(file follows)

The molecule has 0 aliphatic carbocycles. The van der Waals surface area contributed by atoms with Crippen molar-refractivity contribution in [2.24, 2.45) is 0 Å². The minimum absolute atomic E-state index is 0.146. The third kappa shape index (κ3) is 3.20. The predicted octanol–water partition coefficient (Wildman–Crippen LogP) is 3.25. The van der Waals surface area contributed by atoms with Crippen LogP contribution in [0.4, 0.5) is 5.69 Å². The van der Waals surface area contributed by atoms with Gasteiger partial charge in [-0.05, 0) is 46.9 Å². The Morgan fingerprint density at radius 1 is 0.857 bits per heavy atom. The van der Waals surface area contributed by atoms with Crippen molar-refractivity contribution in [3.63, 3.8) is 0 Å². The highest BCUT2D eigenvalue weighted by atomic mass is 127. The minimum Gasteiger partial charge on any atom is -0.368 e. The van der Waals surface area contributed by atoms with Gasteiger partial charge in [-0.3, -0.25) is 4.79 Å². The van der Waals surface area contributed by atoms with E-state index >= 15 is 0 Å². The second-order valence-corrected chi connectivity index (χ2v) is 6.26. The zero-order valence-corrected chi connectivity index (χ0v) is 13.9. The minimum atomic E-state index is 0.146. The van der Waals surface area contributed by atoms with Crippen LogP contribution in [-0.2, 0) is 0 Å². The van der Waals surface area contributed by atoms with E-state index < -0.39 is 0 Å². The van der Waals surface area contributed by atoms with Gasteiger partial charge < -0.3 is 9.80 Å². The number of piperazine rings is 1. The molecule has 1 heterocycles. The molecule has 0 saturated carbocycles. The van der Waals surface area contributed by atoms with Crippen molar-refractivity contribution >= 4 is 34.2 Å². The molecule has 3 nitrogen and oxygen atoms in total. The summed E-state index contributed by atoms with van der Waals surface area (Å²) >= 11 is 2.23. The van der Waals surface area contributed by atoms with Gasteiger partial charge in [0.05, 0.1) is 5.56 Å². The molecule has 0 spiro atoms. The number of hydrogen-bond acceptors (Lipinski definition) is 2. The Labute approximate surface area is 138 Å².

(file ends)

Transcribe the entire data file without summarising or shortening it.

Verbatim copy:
The molecule has 0 aliphatic carbocycles. The van der Waals surface area contributed by atoms with Crippen molar-refractivity contribution in [2.24, 2.45) is 0 Å². The minimum absolute atomic E-state index is 0.146. The third kappa shape index (κ3) is 3.20. The predicted octanol–water partition coefficient (Wildman–Crippen LogP) is 3.25. The van der Waals surface area contributed by atoms with Crippen LogP contribution in [0.4, 0.5) is 5.69 Å². The van der Waals surface area contributed by atoms with Gasteiger partial charge in [-0.05, 0) is 46.9 Å². The Morgan fingerprint density at radius 1 is 0.857 bits per heavy atom. The van der Waals surface area contributed by atoms with Crippen molar-refractivity contribution in [3.63, 3.8) is 0 Å². The highest BCUT2D eigenvalue weighted by atomic mass is 127. The minimum Gasteiger partial charge on any atom is -0.368 e. The van der Waals surface area contributed by atoms with Gasteiger partial charge in [-0.3, -0.25) is 4.79 Å². The van der Waals surface area contributed by atoms with E-state index >= 15 is 0 Å². The second-order valence-corrected chi connectivity index (χ2v) is 6.26. The zero-order valence-corrected chi connectivity index (χ0v) is 13.9. The minimum atomic E-state index is 0.146. The van der Waals surface area contributed by atoms with Crippen LogP contribution in [-0.2, 0) is 0 Å². The van der Waals surface area contributed by atoms with E-state index < -0.39 is 0 Å². The van der Waals surface area contributed by atoms with Gasteiger partial charge < -0.3 is 9.80 Å². The number of piperazine rings is 1. The molecule has 1 heterocycles. The molecule has 0 saturated carbocycles. The van der Waals surface area contributed by atoms with Crippen molar-refractivity contribution >= 4 is 34.2 Å². The molecule has 3 nitrogen and oxygen atoms in total. The summed E-state index contributed by atoms with van der Waals surface area (Å²) >= 11 is 2.23. The van der Waals surface area contributed by atoms with Gasteiger partial charge in [0.05, 0.1) is 5.56 Å². The molecule has 0 spiro atoms. The number of hydrogen-bond acceptors (Lipinski definition) is 2. The Labute approximate surface area is 138 Å².